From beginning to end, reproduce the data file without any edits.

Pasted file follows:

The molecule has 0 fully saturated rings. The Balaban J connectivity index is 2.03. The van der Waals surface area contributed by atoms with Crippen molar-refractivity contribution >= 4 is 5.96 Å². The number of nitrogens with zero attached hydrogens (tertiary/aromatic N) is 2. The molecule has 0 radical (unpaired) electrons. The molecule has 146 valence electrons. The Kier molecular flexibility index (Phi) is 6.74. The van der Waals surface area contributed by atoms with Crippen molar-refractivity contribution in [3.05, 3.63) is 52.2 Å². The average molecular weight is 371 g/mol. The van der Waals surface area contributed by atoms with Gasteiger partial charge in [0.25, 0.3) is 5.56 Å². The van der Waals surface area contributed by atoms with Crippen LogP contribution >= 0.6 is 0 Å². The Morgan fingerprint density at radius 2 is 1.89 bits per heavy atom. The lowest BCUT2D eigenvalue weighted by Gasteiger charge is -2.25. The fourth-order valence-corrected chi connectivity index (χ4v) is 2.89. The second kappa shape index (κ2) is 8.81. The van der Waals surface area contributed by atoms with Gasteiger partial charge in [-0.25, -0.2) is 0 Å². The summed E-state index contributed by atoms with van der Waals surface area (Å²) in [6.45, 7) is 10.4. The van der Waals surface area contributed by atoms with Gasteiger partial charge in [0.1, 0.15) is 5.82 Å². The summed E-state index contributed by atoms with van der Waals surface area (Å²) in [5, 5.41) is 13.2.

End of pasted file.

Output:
The molecule has 0 fully saturated rings. The Balaban J connectivity index is 2.03. The van der Waals surface area contributed by atoms with Crippen molar-refractivity contribution >= 4 is 5.96 Å². The number of nitrogens with zero attached hydrogens (tertiary/aromatic N) is 2. The molecule has 0 radical (unpaired) electrons. The molecule has 146 valence electrons. The Kier molecular flexibility index (Phi) is 6.74. The van der Waals surface area contributed by atoms with Crippen molar-refractivity contribution in [3.05, 3.63) is 52.2 Å². The average molecular weight is 371 g/mol. The van der Waals surface area contributed by atoms with Gasteiger partial charge in [0.25, 0.3) is 5.56 Å². The van der Waals surface area contributed by atoms with Crippen LogP contribution >= 0.6 is 0 Å². The Morgan fingerprint density at radius 2 is 1.89 bits per heavy atom. The lowest BCUT2D eigenvalue weighted by Gasteiger charge is -2.25. The fourth-order valence-corrected chi connectivity index (χ4v) is 2.89. The second kappa shape index (κ2) is 8.81. The van der Waals surface area contributed by atoms with Gasteiger partial charge in [-0.25, -0.2) is 0 Å². The summed E-state index contributed by atoms with van der Waals surface area (Å²) in [6.45, 7) is 10.4. The van der Waals surface area contributed by atoms with Gasteiger partial charge in [0.1, 0.15) is 5.82 Å². The summed E-state index contributed by atoms with van der Waals surface area (Å²) in [5, 5.41) is 13.2.